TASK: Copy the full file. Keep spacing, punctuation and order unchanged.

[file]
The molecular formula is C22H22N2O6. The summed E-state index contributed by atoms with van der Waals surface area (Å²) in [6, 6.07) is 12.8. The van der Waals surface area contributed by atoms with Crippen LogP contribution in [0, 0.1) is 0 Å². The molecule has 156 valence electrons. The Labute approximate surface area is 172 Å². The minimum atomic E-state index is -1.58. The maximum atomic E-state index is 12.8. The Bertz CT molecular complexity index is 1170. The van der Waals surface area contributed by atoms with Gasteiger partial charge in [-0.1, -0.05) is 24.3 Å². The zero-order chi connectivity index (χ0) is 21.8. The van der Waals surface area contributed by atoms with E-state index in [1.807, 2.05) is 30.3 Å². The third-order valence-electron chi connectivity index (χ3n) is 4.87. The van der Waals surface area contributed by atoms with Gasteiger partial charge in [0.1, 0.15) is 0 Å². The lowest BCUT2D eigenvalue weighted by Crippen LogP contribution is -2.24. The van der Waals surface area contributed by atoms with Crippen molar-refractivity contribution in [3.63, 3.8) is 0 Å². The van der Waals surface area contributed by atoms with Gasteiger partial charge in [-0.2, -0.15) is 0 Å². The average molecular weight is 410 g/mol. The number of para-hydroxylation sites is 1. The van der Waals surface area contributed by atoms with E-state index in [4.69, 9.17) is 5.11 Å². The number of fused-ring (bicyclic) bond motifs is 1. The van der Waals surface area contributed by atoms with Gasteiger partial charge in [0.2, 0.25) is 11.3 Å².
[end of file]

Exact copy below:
The molecular formula is C22H22N2O6. The summed E-state index contributed by atoms with van der Waals surface area (Å²) in [6, 6.07) is 12.8. The van der Waals surface area contributed by atoms with Crippen LogP contribution in [0, 0.1) is 0 Å². The molecule has 156 valence electrons. The Labute approximate surface area is 172 Å². The minimum atomic E-state index is -1.58. The maximum atomic E-state index is 12.8. The Bertz CT molecular complexity index is 1170. The van der Waals surface area contributed by atoms with Gasteiger partial charge in [-0.1, -0.05) is 24.3 Å². The zero-order chi connectivity index (χ0) is 21.8. The van der Waals surface area contributed by atoms with E-state index in [1.807, 2.05) is 30.3 Å². The third-order valence-electron chi connectivity index (χ3n) is 4.87. The van der Waals surface area contributed by atoms with Gasteiger partial charge in [0.1, 0.15) is 0 Å². The lowest BCUT2D eigenvalue weighted by Crippen LogP contribution is -2.24. The van der Waals surface area contributed by atoms with Crippen molar-refractivity contribution in [3.63, 3.8) is 0 Å². The van der Waals surface area contributed by atoms with Gasteiger partial charge in [-0.2, -0.15) is 0 Å². The average molecular weight is 410 g/mol. The number of para-hydroxylation sites is 1. The van der Waals surface area contributed by atoms with E-state index in [4.69, 9.17) is 5.11 Å². The number of fused-ring (bicyclic) bond motifs is 1. The van der Waals surface area contributed by atoms with Gasteiger partial charge in [0.2, 0.25) is 11.3 Å².